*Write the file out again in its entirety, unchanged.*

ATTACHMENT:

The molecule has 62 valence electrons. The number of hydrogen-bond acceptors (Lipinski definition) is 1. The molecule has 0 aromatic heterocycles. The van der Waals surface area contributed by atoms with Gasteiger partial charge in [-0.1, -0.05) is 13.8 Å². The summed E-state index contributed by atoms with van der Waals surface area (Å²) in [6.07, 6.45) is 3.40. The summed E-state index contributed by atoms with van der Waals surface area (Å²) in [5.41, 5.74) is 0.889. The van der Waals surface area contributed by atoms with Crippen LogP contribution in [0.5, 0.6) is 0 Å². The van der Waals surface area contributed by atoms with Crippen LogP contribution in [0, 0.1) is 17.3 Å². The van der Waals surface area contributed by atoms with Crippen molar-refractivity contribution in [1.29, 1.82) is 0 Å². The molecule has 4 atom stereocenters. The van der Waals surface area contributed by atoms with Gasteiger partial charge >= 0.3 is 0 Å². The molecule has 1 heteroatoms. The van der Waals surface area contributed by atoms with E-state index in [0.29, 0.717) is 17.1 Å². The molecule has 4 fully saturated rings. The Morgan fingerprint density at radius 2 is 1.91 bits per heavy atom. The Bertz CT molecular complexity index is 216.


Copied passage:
The molecule has 62 valence electrons. The number of hydrogen-bond acceptors (Lipinski definition) is 1. The molecule has 0 aromatic heterocycles. The van der Waals surface area contributed by atoms with Gasteiger partial charge in [-0.1, -0.05) is 13.8 Å². The summed E-state index contributed by atoms with van der Waals surface area (Å²) in [6.07, 6.45) is 3.40. The summed E-state index contributed by atoms with van der Waals surface area (Å²) in [5.41, 5.74) is 0.889. The van der Waals surface area contributed by atoms with Crippen LogP contribution in [0.5, 0.6) is 0 Å². The van der Waals surface area contributed by atoms with Crippen LogP contribution in [0, 0.1) is 17.3 Å². The van der Waals surface area contributed by atoms with Crippen molar-refractivity contribution in [1.29, 1.82) is 0 Å². The molecule has 4 atom stereocenters. The van der Waals surface area contributed by atoms with Gasteiger partial charge >= 0.3 is 0 Å². The molecule has 1 heteroatoms. The van der Waals surface area contributed by atoms with E-state index in [0.29, 0.717) is 17.1 Å². The molecule has 4 fully saturated rings. The Morgan fingerprint density at radius 2 is 1.91 bits per heavy atom. The Bertz CT molecular complexity index is 216.